To be canned is to be thrown out, maybe deriving from the US English garbage can. The 2020 season, delayed about four months by the pandemic shutdown, is being played in stadiums full of empty seats, no tickets sold, unless you count the selfie cutouts available from the Dodgers. That must be where the noise is coming from.

If you’ve ever played a game of street or backyard whiffle ball, or a game of over-the-line in the local park, you might know you don’t need an audience to enjoy baseball. Rules vary depending on the venue – over the house is a home run, but a foul ball over the fence, falling into the street, is an automatic out.

“I’m the Dodgers. Who are you?”
“I’ll be the Giants, Juan Marichal on the mound.”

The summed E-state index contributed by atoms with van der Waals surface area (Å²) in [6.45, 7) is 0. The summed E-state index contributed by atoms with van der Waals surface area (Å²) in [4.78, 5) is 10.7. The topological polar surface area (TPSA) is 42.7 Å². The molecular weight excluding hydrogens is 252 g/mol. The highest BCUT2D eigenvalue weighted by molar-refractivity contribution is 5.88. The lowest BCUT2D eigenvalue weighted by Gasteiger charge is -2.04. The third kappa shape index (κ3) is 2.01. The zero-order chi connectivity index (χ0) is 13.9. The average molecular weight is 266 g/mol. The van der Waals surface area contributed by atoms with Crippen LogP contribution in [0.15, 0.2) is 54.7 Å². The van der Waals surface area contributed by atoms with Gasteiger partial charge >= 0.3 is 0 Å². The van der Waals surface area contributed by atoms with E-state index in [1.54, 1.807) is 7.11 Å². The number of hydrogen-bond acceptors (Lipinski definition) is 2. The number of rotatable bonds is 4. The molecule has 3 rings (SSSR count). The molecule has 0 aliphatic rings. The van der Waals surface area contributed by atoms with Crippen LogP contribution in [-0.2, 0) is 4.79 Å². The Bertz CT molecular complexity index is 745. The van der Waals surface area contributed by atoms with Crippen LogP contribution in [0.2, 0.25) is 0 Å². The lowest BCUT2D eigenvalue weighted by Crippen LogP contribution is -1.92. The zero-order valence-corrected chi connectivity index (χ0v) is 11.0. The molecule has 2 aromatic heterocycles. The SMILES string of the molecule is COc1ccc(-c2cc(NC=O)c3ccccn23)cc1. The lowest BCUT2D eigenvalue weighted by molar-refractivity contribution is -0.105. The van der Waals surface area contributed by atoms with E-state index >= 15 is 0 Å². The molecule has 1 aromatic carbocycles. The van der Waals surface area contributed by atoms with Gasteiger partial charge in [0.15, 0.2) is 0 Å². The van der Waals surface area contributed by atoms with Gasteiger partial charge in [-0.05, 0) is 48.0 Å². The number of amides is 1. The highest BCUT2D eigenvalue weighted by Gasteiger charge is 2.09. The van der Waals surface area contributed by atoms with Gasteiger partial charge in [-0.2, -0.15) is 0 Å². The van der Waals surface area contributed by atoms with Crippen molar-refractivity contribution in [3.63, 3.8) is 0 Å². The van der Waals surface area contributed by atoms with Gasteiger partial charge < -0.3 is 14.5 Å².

The game is on, all a foot, the fantasy as real as real ever gets.

Because Major League Baseball as viewed from the stands or television is not exactly real. The real game is played behind a facade of hero, dream, and cleanliness. Maybe the canned crowd was brought in because of plays like the one in which Dodger Joc Pederson, on his way to being thrown out at first in the fanless season opener, doubles the F Word while running down the line, his voice fairly clearly picked up by the TV mics in the quiet stadium and broadcast into living rooms around the US – where, what, no one ever uses the F Word?

Respect is born out of shame, shame a form of control. Language is contumacious; it swells and breaks and rolls like the restless ocean. Words are turbulent, irrepressible. At the same time, cussing is often the evidence of a lazy tongue. That is why I decided to omit the F Word from “Penina’s Letters,” with the exception of the discussion in the chapter titled “Henry and the Punctuations”: